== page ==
Introducing the new chair of the HNA
Haemnet are pleased to introduce the new HNA chair, Cathy Harrison. Cathy has worked in the Sheffield Adult Haemophilia and Thrombosis Centre for 12 years, initially as a sister and now as advanced nurse practitioner. She has also sat on the HNA Committee for 6 years and has been a Haemnet Trustee for 3 years.
We sat down with Cathy at WFH2018 and discussed her aspirations for haemophilia nursing and her goals as the new HNA chair. You can watch the whole interview with Cathy on the Haemnet YouTube channel.
Cathy is passionate about the role of the nurse within the MDT, especially as we move in to the future, where she strongly feels nurses can and will play a leading role in haemophilia care.
“The development of nurse-led services could ensure that patient care continues to be individualised in the future”
Last year, Cathy published an editorial in The Journal of Haemophilia Practice exploring how haemophilia care occurs worldwide and recommendations on how this care should be provided. It became clear that the nurse role is crucial. Nurses are usually the first point of contact for patients. However, Cathy highlights that from her experience and others in the community, there is often confusion around, “what do they actually do?”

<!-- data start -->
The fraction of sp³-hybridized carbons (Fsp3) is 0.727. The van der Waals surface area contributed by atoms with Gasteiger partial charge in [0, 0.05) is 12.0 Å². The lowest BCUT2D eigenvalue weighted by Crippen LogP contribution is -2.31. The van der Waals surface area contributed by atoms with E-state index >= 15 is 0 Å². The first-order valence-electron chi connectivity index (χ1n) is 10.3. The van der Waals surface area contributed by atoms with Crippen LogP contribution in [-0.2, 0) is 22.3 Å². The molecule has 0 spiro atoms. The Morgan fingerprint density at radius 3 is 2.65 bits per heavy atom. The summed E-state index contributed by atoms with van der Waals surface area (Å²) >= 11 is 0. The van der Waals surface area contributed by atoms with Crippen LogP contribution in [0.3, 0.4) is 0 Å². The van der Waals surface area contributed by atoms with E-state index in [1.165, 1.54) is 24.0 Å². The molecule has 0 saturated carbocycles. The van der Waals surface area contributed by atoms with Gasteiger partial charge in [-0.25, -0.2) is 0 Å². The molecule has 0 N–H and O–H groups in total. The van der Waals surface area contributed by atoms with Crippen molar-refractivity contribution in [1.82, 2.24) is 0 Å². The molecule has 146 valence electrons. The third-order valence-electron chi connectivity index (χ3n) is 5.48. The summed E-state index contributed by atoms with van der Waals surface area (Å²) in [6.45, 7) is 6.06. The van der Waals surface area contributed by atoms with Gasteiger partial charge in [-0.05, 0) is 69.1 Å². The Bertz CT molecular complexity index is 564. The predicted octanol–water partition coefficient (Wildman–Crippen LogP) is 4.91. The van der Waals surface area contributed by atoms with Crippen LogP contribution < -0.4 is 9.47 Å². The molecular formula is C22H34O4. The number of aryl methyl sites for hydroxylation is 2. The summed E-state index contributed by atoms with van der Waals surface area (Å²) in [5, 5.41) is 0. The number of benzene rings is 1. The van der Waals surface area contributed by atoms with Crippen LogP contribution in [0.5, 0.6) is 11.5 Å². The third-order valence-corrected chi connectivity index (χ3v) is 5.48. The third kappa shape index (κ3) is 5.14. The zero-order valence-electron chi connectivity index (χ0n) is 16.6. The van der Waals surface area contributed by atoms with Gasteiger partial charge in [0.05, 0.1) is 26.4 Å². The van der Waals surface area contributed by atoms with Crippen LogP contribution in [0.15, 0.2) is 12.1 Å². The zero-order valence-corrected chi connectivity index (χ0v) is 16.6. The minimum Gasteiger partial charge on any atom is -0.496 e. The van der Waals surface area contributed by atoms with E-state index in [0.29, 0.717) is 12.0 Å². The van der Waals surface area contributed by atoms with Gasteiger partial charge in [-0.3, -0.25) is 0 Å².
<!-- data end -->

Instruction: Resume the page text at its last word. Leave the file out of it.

It is really important that all the things haemophilia nurses do are recognised and that everyone involved understand just how valuable they are to the patient pathway. One way to ensure this happens is to encourage continued nurse leadership development, as well as clearly defining to role of the specialist haemophilia nurse. Cathy hopes to build on these areas during her time as the HNA chair.
At this year’s WFH Congress, there were a number of UK haemophilia nurses presenting their work, which is extremely promising, and continued collaborative education and empowering nurses has contributed to this greatly. This is something Cathy hopes to see improve and increase over the next year.
“I hope that in a year’s time we’ll have a much more collaborative approach to education within the UK and, hopefully, within Europe. I think that the Haemnet ASPIRE and Contemporary Care courses have started that process. It would be nice to build on that and bring other members of the multidisciplinary team into that process to take things forward.”
It is no secret that the future of haemophilia care is going to look very different in the future, as we enter an era of novel therapies and an ageing patient population. There are a number of challenges and unknowns. Nurses will continue to be at the forefront of haemophilia care, and we can expect their role to become increasingly important to ensuring patients receive individualised and optimal care. Cathy will bring enthusiasm and energy to her role as the HNA chair, and we are looking forward to seeing the progress made under her leadership over the next few years.